High levels of estrogen in women may contribute to slower learning, according to a new study.
High estrogen levels in ovulating women may affect the brain.
Estrogen is known to play a significant role in learning and memory.
Rats with high levels of estrogen took longer to form memories.
High estrogen levels in women while they are ovulating may be directly responsible for sluggishness or problems concentrating, a Canadian study released Friday has found.
Researchers at Concordia University's Center for Studies in Behavioral Neurobiology in Montreal linked high estrogen levels in laboratory rats to an inability to pay attention and learn.
These high levels have also been shown to interfere with women's ability to pay attention, but the study, to be published in the journal Brain and Cognition, is the first to show "how this impediment can be due to a direct effect of the hormone on mature brain structures," said a statement.
Both humans and rodents have similar brain physiology.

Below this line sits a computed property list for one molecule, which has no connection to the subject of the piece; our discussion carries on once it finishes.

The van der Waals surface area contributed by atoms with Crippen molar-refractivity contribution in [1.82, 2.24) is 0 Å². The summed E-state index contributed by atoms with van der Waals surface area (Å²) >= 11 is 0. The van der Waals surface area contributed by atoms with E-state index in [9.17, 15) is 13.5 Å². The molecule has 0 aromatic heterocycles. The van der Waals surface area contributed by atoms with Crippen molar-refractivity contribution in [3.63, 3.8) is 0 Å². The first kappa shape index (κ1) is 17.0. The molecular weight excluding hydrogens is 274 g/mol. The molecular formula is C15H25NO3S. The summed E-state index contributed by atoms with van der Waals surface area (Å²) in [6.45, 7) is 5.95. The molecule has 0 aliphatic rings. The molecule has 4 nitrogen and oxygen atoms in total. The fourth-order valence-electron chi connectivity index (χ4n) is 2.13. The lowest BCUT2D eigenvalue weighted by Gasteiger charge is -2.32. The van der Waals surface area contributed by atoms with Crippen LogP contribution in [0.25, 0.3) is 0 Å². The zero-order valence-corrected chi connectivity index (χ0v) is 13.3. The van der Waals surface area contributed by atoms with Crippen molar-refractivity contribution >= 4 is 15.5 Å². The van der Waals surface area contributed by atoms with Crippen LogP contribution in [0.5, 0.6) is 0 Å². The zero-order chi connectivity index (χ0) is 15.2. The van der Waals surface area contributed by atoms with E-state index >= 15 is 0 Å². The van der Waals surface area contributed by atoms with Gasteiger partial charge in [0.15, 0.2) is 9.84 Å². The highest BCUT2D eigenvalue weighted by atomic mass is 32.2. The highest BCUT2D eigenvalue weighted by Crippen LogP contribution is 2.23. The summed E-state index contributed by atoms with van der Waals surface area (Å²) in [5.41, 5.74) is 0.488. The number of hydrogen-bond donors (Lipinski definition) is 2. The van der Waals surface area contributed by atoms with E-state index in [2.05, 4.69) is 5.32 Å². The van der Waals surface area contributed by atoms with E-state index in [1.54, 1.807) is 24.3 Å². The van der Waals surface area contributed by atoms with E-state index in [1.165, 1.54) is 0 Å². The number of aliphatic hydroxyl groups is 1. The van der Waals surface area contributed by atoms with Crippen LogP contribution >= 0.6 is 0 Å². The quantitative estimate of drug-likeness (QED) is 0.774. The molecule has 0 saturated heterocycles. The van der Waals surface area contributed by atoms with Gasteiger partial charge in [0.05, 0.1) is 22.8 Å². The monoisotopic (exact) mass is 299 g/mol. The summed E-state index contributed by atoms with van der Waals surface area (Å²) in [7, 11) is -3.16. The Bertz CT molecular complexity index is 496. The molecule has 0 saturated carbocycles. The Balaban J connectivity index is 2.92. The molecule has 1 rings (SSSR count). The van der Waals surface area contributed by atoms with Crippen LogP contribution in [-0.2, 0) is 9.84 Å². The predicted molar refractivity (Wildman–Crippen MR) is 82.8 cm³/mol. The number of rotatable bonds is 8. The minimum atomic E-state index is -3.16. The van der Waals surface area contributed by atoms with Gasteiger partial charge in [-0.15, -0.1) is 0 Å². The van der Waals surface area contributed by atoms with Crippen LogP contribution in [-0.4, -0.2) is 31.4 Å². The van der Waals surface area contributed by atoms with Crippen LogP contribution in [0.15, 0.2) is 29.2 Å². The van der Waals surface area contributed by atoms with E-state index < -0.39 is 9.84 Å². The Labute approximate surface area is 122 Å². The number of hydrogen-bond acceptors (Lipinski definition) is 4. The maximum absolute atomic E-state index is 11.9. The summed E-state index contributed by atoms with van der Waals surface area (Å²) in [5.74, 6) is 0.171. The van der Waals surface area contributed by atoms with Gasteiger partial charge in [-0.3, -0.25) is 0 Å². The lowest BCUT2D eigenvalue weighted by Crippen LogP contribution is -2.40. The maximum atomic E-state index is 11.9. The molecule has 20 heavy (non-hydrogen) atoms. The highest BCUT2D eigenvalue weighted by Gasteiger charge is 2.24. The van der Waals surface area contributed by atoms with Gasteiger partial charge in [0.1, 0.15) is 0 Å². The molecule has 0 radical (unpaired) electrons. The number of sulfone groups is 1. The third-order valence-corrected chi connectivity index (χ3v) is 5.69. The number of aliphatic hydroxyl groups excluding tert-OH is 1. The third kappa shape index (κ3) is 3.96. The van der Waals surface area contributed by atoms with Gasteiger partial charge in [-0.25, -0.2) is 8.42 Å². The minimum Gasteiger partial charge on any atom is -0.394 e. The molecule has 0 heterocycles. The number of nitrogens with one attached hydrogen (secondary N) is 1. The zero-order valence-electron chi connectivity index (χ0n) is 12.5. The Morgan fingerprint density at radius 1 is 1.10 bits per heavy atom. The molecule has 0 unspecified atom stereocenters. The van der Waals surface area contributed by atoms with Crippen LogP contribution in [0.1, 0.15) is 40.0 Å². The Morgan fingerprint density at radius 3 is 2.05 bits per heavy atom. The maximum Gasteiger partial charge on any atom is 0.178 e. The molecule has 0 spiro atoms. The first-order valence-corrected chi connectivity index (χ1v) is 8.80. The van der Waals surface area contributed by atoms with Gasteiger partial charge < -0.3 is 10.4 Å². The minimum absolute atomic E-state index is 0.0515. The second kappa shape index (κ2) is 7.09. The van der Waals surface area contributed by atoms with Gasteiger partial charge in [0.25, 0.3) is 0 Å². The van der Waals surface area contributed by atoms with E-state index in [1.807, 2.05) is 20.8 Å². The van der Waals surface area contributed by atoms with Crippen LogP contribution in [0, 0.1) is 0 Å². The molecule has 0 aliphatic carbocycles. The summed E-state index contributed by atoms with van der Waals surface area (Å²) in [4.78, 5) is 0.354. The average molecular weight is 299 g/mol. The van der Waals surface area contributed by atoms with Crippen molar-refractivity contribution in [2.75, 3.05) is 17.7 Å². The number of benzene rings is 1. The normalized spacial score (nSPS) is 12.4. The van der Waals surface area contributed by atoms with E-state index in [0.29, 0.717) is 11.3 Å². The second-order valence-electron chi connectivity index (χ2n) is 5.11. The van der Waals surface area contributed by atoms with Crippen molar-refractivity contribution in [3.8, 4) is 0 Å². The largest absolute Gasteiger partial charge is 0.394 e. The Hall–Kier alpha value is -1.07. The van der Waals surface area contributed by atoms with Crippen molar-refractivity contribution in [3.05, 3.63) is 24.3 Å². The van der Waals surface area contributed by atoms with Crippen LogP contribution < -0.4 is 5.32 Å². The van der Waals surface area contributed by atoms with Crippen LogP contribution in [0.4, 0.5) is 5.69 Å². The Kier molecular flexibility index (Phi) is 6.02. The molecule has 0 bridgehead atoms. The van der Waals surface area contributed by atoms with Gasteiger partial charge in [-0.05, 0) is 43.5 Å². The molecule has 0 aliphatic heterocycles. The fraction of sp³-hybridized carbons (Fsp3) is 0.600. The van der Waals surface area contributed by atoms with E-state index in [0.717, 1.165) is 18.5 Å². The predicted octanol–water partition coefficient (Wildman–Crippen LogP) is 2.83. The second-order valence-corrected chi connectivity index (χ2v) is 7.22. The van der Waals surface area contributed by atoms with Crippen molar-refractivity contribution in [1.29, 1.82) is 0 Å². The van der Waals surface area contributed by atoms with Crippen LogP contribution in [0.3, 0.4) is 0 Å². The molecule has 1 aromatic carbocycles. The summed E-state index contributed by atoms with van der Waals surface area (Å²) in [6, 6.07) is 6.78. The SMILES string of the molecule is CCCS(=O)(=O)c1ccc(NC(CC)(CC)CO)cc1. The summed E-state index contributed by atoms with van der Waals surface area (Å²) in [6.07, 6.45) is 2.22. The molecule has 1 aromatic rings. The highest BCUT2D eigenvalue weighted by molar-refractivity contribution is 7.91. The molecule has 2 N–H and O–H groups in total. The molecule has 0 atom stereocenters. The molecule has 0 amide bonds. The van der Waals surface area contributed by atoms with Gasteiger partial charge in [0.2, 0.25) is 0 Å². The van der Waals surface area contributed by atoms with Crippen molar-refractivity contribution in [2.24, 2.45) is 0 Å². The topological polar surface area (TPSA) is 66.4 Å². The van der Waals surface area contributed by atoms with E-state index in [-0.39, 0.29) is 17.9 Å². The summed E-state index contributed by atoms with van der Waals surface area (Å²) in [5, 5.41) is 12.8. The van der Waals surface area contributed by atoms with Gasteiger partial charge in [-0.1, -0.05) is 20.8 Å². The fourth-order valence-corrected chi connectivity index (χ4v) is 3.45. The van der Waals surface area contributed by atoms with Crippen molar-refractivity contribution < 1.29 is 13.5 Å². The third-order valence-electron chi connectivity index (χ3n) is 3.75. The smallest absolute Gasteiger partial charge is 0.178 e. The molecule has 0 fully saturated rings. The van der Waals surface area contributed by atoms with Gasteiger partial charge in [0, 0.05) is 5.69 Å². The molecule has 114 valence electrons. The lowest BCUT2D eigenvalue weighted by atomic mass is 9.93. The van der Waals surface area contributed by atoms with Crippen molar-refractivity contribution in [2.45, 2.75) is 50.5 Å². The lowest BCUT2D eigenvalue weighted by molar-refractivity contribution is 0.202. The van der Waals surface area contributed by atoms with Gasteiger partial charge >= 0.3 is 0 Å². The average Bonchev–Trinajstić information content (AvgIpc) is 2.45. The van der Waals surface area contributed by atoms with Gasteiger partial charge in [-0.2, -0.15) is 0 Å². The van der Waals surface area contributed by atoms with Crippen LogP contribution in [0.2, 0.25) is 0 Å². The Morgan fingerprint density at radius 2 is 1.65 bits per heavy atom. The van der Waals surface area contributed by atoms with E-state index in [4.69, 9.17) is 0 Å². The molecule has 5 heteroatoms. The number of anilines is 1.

"Although estrogen is known to play a significant role in learning and memory, there has been no clear consensus on its effect," said study lead author Wayne Brake.
"Our findings...show conclusively that high estrogen levels inhibit the cognitive ability in female rodents."
Researchers repeatedly exposed rats to a tone, with no consequences. Once they became used to it and ignored it, another stimulus was linked to the tone.
Rats with low levels of estrogen quickly learned that the tone was associated with the new stimulus whereas those with higher levels of estrogen took longer to form this memory.
"We only observed this effect in adult female rats," Brake said. "This and our other findings indicate that estrogen directly affects the brain, perhaps by interfering with brain signaling molecules."
The next step, he said, will be to determine how this occurs.